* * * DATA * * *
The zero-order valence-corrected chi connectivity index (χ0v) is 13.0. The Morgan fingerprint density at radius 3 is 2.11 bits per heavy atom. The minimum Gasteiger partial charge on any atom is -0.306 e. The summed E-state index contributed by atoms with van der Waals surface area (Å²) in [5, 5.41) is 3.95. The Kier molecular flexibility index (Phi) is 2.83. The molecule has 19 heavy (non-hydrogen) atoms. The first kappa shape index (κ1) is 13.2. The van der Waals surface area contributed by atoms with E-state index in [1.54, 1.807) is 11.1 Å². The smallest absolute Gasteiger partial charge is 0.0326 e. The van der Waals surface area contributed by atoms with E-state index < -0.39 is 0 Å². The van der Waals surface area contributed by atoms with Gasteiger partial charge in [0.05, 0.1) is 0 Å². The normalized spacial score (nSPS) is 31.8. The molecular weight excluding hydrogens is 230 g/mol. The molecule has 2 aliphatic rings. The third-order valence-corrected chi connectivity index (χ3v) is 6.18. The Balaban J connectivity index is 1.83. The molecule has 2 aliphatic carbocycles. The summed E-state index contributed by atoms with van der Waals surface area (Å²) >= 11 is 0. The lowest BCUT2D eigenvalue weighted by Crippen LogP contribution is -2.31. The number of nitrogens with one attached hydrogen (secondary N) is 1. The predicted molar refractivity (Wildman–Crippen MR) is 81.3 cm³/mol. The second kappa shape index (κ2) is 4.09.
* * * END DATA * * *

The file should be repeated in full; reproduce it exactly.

The zero-order valence-corrected chi connectivity index (χ0v) is 13.0. The Morgan fingerprint density at radius 3 is 2.11 bits per heavy atom. The minimum Gasteiger partial charge on any atom is -0.306 e. The summed E-state index contributed by atoms with van der Waals surface area (Å²) in [5, 5.41) is 3.95. The Kier molecular flexibility index (Phi) is 2.83. The molecule has 19 heavy (non-hydrogen) atoms. The first kappa shape index (κ1) is 13.2. The van der Waals surface area contributed by atoms with E-state index in [1.54, 1.807) is 11.1 Å². The smallest absolute Gasteiger partial charge is 0.0326 e. The van der Waals surface area contributed by atoms with E-state index < -0.39 is 0 Å². The van der Waals surface area contributed by atoms with Gasteiger partial charge in [0.05, 0.1) is 0 Å². The normalized spacial score (nSPS) is 31.8. The molecular weight excluding hydrogens is 230 g/mol. The molecule has 2 aliphatic rings. The third-order valence-corrected chi connectivity index (χ3v) is 6.18. The Balaban J connectivity index is 1.83. The molecule has 2 aliphatic carbocycles. The summed E-state index contributed by atoms with van der Waals surface area (Å²) >= 11 is 0. The lowest BCUT2D eigenvalue weighted by Crippen LogP contribution is -2.31. The number of nitrogens with one attached hydrogen (secondary N) is 1. The predicted molar refractivity (Wildman–Crippen MR) is 81.3 cm³/mol. The second kappa shape index (κ2) is 4.09.